Posted Apr 01, 2009 05:15 pm CDT
Taking the stand in her own defense in a massive federal mortgage fraud trial in Charlotte, N.C., a real estate attorney said she should have paid more attention to the closing documents she signed, many of which were prepared by paralegals.
But she never intentionally falsified documents, Victoria Sprouse testified tearfully Monday, reports the Charlotte Observer.
“There was no reason for me to do this,” the 38-year-old lawyer told jurors. “This has ruined my life.”
After at least five other defendants pleaded guilty to related charges, including a real estate broker, an appraiser and real estate agents, Sprouse was portrayed by federal prosecutors as the mastermind of an alleged mortgage fraud conspiracy involving $15 million in loans and 200 properties, reports the Charlotte Observer in another article today.
The defense says she was duped along with the banks that reportedly lent more on the properties at issue than they were worth.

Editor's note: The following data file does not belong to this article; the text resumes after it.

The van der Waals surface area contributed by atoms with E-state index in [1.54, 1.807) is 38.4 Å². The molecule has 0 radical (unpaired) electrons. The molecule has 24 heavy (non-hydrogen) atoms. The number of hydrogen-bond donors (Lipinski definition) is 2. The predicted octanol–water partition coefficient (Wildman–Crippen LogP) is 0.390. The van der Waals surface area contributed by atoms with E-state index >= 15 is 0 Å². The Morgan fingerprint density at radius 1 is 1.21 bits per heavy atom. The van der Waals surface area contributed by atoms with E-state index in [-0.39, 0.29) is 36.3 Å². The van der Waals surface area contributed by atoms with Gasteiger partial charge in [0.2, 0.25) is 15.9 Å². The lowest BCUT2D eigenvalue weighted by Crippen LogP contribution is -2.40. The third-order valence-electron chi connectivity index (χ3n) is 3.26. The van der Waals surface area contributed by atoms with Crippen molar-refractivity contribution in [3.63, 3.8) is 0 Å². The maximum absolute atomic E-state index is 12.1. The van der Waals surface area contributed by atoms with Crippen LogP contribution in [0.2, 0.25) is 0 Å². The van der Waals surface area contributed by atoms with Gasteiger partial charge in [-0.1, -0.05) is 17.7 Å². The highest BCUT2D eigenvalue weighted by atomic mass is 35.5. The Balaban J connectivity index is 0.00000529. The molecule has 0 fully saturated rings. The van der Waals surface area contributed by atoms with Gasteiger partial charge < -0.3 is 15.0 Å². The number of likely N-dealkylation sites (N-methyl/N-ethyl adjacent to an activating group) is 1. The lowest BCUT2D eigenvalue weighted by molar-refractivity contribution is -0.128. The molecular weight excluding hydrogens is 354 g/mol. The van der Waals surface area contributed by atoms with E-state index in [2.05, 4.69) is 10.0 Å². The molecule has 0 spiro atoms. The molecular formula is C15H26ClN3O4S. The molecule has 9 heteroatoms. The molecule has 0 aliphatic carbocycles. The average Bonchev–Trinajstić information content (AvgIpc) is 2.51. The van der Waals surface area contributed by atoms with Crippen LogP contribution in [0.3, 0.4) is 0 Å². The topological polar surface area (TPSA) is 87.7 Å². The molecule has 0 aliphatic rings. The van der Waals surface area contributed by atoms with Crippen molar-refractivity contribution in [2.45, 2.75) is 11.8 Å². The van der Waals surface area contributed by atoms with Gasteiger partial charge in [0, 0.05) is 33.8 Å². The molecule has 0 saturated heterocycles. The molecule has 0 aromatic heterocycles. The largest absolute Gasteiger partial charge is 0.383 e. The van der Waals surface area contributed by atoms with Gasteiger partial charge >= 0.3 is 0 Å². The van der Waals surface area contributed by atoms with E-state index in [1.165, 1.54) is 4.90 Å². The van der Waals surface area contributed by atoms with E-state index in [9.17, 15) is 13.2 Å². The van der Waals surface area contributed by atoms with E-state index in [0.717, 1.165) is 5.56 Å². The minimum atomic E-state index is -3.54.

Although the articles don’t provide exact details of the alleged scheme, a lengthy story in the Charlotte Observer last month, before the trial started, says Sprouse is accused of participating in multiple transactions between 2000 and 2004 that involved kickbacks to buyers, unbeknownst to mortgage lenders, and false representations that purchasers intended to live in the properties they were buying. She is also accused of preparing fraudulent closing documents for real estate “flips” in which lenders allegedly were tricked into providing mortgages for swift resales of properties for more than they were worth.
Sprouse declined to comment to the newspaper. Her onetime lawyer, Pete Anderson, said she was “victimized by mortgage fraudsters who hired her for certain property closings, but kept her in the dark about their improper practices.” Colleagues and friends describe Sprouse as ethical and honest and caring, the kind of person who regularly donated to the Red Cross.
Today, the jury is deliberating the bank fraud, wire fraud and money laundering charges Sprouse is facing. If convicted, she could be sentenced to more than 25 years in prison.
Additional and related coverage:
WCNC: “Real estate attorney testifies in her own defense”
WSOC: “Defendant, Sister Testify In Mortgage Fraud Trial”
WCNC (2008): “Mortgage fraud case widens”
Charlotte Business Journal (2007): “Jury awards $1.15M to Atlanta lender in fraud case”